Big Issue books editor Jane Graham has chosen Faith, Hope and Carnage by Nick Cave and Sean O’Hagan as The Big Issue Book of the Year. But what were the other best books of the year? Our illustrious book critics choose their favourite reads for 2022.
A rubbish year for literary fiction?
OK, it’s December, I think we can say it – what a rubbish year for literary fiction. A distinct lack of blockbuster releases, paired with the tremendously unfair passings of titans such as Hilary Mantel, José Saramago and Javier Marías, has made 2022 something of an annus horribilis. However, casting my cold eye back on the year that was, there have been some brief glimmers of hope, and even brilliance. James Hannaham’s Didn’t Nobody Give a Shit What Happened to Carlotta is by far my favourite novel of the year, followed by Pajtim Statovci’s Bolla. As for nonfiction, I had an excellent time with Seán Hewitt’s All Down Darkness Wide and Jack Parlett’s Fire Island. Barry Pierce
A raw, powerful account of grief
In About A Son, David Whitehouse transforms Colin Hehir’s diary of the aftermath of his 20-year-old son Morgan’s murder into something astonishing: a raw, powerful account of grief and the search for truth in a system designed to protect those charged with administering so-called justice. We share Colin’s pain as it tumbles, largely unfiltered, onto the page, but Whitehouse’s shrewd decision to write in the second person creates just enough distance to ensure we can bear it. At the same time, the focus on Colin’s feelings (rather than the author’s) means the book avoids the solipsism that often mars attempts to blend true-crime and memoir. Dani Garavelli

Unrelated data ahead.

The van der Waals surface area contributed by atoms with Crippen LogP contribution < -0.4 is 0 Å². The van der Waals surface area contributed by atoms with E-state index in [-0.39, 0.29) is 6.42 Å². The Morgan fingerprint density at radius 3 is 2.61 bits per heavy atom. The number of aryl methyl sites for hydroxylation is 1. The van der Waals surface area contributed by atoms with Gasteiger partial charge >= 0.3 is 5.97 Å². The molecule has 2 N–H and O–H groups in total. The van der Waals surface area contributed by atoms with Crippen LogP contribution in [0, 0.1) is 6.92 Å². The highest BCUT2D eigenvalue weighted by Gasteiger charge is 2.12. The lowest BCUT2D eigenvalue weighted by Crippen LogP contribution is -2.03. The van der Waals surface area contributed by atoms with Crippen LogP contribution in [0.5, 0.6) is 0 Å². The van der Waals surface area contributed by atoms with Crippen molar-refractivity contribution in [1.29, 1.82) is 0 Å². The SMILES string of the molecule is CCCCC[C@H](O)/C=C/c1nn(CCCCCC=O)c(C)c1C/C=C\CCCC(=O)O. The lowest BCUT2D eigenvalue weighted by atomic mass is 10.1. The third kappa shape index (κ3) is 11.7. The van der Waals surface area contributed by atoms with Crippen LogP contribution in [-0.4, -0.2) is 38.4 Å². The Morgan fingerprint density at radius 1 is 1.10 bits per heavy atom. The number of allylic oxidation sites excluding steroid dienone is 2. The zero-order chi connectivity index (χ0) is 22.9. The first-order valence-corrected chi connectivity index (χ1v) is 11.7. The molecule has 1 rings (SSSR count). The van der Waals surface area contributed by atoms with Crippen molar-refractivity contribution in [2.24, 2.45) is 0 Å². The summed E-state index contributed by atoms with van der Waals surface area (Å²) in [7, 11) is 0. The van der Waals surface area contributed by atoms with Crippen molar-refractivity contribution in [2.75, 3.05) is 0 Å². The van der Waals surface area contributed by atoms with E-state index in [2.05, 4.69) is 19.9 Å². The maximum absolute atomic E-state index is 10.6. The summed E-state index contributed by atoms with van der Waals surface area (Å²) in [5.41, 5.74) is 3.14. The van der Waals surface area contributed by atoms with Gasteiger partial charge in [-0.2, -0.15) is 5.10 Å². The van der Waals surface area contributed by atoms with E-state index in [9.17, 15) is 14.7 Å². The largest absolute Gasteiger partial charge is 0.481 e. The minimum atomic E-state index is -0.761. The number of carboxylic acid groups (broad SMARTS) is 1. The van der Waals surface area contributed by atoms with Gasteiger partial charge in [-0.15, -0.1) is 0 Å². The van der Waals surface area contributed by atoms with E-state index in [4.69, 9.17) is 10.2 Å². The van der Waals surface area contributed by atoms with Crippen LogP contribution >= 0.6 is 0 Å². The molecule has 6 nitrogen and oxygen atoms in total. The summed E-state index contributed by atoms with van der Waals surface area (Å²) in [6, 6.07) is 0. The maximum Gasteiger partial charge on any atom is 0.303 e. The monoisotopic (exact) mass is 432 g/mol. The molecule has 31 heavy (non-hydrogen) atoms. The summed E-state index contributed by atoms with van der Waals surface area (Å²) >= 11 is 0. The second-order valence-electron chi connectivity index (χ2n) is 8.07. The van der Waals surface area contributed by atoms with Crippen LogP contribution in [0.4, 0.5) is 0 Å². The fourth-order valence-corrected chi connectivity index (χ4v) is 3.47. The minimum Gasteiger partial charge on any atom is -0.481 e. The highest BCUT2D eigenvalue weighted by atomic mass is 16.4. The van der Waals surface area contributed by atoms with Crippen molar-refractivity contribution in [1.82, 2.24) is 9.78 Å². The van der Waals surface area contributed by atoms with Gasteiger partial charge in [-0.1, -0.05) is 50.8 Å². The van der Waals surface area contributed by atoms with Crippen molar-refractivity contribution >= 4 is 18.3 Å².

Poems that delve into Black selfhood
Quiet, Victoria Adukwei Bulley’s first, lambent collection of poetry, has been nominated for the T.S. Eliot prize – and is rich in multitudes. With deft grace, Bulley’s poems delve into Black selfhood and the surrealism of daily life. They wryly reckon with both institutional and interpersonal erasure, speaking through the noise. Bulley’s verse is to be savoured, slipping through prose meditations and encounters with etymology, casual effacement, the earth unfurling, and ‘The Ultra-Black Fish’, among other yearning creatures. She traces the many furrows of desire, as grief and humour breathe in tandem in these poems, outstretching their hands towards ungrateful cats, fissures, shadows, beloveds. She reasons with both the hellscapes and the miracles that exist in this world. In all its unquieting brilliance, Quiet is a gift of a book to bless your year anew. Annie Hayter
Sharp, witty memoir of a quirky upbringing as a musical prodigy
Lots of people write about music, but very few do it well. It’s always a joy therefore to come across someone who waltzes the very notes off the page. The classical pianist Jeremy Denk graced us this year with Every Good Boy Does Fine, a sharp, witty memoir of his quirky upbringing as a prodigy in New Mexico, and a love letter of sorts to the tutors who (painfully) helped turn him into the world-class soloist he is today. Each chapter begins with a list of relevant works to rack up on Spotify as you read, making this a multi-sensory treat. Chris Deerin
Experiments with the boundaries of genre
Sandeep Parmar’s most recent poetry collection Faust experiments with the boundaries of genre in compelling ways and pushes imaginatively against language and form. Mythology is turned on its head to explore the figure of the migrant, to interrogate the concept of heroism, and to traverse the echoes between striving and surviving. The allusions are powerful, and Parmar’s language is striking. Alycia Pirmohamed